To Watch List – Summer Blockbusters

Posting on a non-Saturday because May starts off Summer Blockbuster season. The following is a list of the movies I WANT to see this summer. I can plan for a list of summer blockbusters I actually saw in movies, but don’t count on it. This list is kind of long so I’ll explain why I want to see each movie in three sentences or less.

Iron Man 3 (May 3)
Tony Stark copes with a terrorist after the events in New York City with The Avengers. Major hints on the introduction of Rescue.

The Great Gatsby (May 10)
The book of the same name done in the film style of Moulin Rouge. I cannot tell you how right that feels.

Star Trek Into Darkness (May 17)
A mysterious foe threatens the Federation and Captain Kirk of the Enterprise is the only one who can stop it. Benedict Cumberbatch may or may not be Khan.

Epic (May 17)
A young girl discovers a tiny people in the forest surrounding her father’s home. From the creators of Rio.

After Earth (May 31)
A father and son crash land on Earth and must survive a planet that has adapted to kill humans. Starring Will Smith and his son Jaden Smith.

Now You See Me (May 31)
A group of magicians pull off impossible bank heists during performances. The trailer made it sound epic.

Man of Steel (June 14)
The origin story of Superman written by Christoner Nolan of The Dark Knight Trilogy and Inception fame. Featuring Amy Adams as Lois Lane.

This is the End (June 14)
Celebrities making fun of themselves during the apocalypse. Sounds hilarious.

Monsters University (June 21)
How Mike and Sulley met in college. Part of Pixar’s attempt to follow its audience as they grow. Nathan Fillion stars as a jock.

World War Z (June 21)
Based on the book which is a government agent’s documented account of his involvement in the zombie apocalypse. I guess the movie itself is less about the zombies.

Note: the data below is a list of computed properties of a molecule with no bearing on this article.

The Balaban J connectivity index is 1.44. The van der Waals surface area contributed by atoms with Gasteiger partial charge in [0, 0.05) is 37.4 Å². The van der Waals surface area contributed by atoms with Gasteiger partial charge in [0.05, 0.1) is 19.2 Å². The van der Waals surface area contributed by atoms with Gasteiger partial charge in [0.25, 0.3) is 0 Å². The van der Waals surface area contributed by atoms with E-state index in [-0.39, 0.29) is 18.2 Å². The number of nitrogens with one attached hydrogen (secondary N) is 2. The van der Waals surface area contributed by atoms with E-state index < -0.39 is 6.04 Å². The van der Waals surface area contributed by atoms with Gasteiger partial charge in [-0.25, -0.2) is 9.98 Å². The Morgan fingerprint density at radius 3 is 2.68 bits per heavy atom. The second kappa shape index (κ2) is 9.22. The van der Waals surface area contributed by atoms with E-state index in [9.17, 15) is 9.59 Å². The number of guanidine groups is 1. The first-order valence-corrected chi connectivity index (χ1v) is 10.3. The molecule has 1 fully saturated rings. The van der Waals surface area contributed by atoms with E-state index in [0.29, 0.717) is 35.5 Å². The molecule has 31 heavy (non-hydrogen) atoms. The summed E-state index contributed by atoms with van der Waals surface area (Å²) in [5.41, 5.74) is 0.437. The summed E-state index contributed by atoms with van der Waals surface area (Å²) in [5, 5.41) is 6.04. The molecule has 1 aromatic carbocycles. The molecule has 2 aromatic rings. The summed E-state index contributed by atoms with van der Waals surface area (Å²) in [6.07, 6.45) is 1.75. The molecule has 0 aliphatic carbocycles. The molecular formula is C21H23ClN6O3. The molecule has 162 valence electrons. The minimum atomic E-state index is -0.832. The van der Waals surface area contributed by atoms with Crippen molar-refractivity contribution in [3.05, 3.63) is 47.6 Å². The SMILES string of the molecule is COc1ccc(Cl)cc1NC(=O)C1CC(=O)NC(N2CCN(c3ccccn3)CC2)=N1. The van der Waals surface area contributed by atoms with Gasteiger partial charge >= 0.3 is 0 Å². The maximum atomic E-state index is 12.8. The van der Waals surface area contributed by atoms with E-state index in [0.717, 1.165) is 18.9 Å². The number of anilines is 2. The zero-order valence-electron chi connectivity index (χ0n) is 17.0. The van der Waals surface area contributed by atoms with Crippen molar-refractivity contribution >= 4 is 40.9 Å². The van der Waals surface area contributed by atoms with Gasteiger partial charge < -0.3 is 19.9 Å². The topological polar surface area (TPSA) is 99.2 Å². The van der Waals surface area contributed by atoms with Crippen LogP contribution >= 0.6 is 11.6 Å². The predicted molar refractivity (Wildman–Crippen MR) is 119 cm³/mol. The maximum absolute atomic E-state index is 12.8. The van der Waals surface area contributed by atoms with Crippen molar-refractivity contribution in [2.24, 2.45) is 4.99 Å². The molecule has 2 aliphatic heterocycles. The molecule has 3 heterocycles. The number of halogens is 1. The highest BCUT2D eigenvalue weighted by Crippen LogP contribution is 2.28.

The Lone Ranger (July 5)
Johnny Depp gets to be in another odd character in a Jerry Bruckheimer/Disney movie. Vaguely steampunk-y. Possibly racist.

Pacific Rim (July 12)
Giant robots fight deep-sea monsters without attempting to look like a Japanese movie. Paraphrasing a former co-worker “Hollywood is making a movie of my childhood.”

The Wolverine (July 26)
Wolverine goes to Japan and muddles the X-Men movie mythos more than it already is.

Elysium (August 9)
The director of District 9 returns with another awesome sci-fi movie that provides another social commentary, this time on economic class.

The Mortal Instruments: The City of Bones (August 23)
Based on the book of the same name featuring Shadowhunters, angels, demons, and other paranormal characters. My main concern is whether Clary keeps her fiery red locks and how stiff the dialogue seems.

The World’s End (August 23)
Simon Pegg and Nick Frost make another movie that may or may not reference Shaun of the Dead while simultaneously saving the world.


Defining Yourself with Penelope

Released in 2006 by Summit Entertainment

Penelope (2006, USA) was produced by Summit Entertainment and directed by Mark Palansky. It tells the story of a young woman named Penelope of blue blood descent who is cursed with the nose and ears of a pig,. To break the curse, Penelope (Christina Ricci) must find someone who can accept her as she is ’til death do they part. Her mother has been the driving force behind finding Penelope a husband, hiring a matchmaker and inviting blue blooded sons to speak with Penelope before seeing her. Penelope, meanwhile, is growing tired of the life and doesn’t develop the courage to try something different until she meets Max Campion (James McAvoy)–the only young man who didn’t run at the sight of her face.

Penelope is a story about growing out of the legacy given to you and finding your own person. Your name and your appearance don’t define who you are; you do. This theme of defining yourself outside your name and appearance is embodied in the characters of Penelope and Max/Johnny.